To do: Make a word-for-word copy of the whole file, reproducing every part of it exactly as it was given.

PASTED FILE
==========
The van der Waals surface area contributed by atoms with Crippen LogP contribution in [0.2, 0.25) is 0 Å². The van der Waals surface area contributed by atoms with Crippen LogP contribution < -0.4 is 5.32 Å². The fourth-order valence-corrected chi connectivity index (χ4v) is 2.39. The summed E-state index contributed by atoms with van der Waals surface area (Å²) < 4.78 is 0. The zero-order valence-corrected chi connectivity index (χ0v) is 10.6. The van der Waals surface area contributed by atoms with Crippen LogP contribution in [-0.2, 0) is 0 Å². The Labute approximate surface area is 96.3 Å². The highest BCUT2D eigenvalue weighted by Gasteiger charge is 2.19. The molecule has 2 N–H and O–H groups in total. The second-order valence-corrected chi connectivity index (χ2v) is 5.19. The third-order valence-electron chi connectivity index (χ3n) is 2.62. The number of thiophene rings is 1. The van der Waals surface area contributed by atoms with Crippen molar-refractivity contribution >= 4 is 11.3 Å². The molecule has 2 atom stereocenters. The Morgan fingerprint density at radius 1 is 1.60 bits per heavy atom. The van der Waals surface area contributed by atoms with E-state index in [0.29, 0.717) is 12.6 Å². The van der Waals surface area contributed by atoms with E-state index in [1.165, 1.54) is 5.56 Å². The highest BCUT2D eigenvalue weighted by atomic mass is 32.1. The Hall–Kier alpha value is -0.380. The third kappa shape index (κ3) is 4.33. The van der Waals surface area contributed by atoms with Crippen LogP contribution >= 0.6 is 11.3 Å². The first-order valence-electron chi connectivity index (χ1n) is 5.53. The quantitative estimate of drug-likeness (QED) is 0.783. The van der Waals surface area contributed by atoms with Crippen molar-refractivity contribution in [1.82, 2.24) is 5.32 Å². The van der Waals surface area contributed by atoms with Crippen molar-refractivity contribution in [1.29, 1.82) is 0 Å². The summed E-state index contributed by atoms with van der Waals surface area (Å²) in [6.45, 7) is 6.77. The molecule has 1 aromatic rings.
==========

The van der Waals surface area contributed by atoms with Crippen LogP contribution in [0.2, 0.25) is 0 Å². The van der Waals surface area contributed by atoms with Crippen LogP contribution < -0.4 is 5.32 Å². The fourth-order valence-corrected chi connectivity index (χ4v) is 2.39. The summed E-state index contributed by atoms with van der Waals surface area (Å²) < 4.78 is 0. The zero-order valence-corrected chi connectivity index (χ0v) is 10.6. The van der Waals surface area contributed by atoms with Crippen LogP contribution in [-0.2, 0) is 0 Å². The Labute approximate surface area is 96.3 Å². The highest BCUT2D eigenvalue weighted by Gasteiger charge is 2.19. The molecule has 2 N–H and O–H groups in total. The second-order valence-corrected chi connectivity index (χ2v) is 5.19. The third-order valence-electron chi connectivity index (χ3n) is 2.62. The number of thiophene rings is 1. The van der Waals surface area contributed by atoms with Crippen molar-refractivity contribution >= 4 is 11.3 Å². The molecule has 2 atom stereocenters. The Morgan fingerprint density at radius 1 is 1.60 bits per heavy atom. The van der Waals surface area contributed by atoms with E-state index in [0.29, 0.717) is 12.6 Å². The van der Waals surface area contributed by atoms with E-state index in [1.165, 1.54) is 5.56 Å². The highest BCUT2D eigenvalue weighted by atomic mass is 32.1. The Hall–Kier alpha value is -0.380. The third kappa shape index (κ3) is 4.33. The van der Waals surface area contributed by atoms with Crippen LogP contribution >= 0.6 is 11.3 Å². The first-order valence-electron chi connectivity index (χ1n) is 5.53. The quantitative estimate of drug-likeness (QED) is 0.783. The van der Waals surface area contributed by atoms with Crippen molar-refractivity contribution in [1.82, 2.24) is 5.32 Å². The van der Waals surface area contributed by atoms with Crippen molar-refractivity contribution in [1.29, 1.82) is 0 Å². The summed E-state index contributed by atoms with van der Waals surface area (Å²) in [6.45, 7) is 6.77. The molecule has 1 aromatic rings.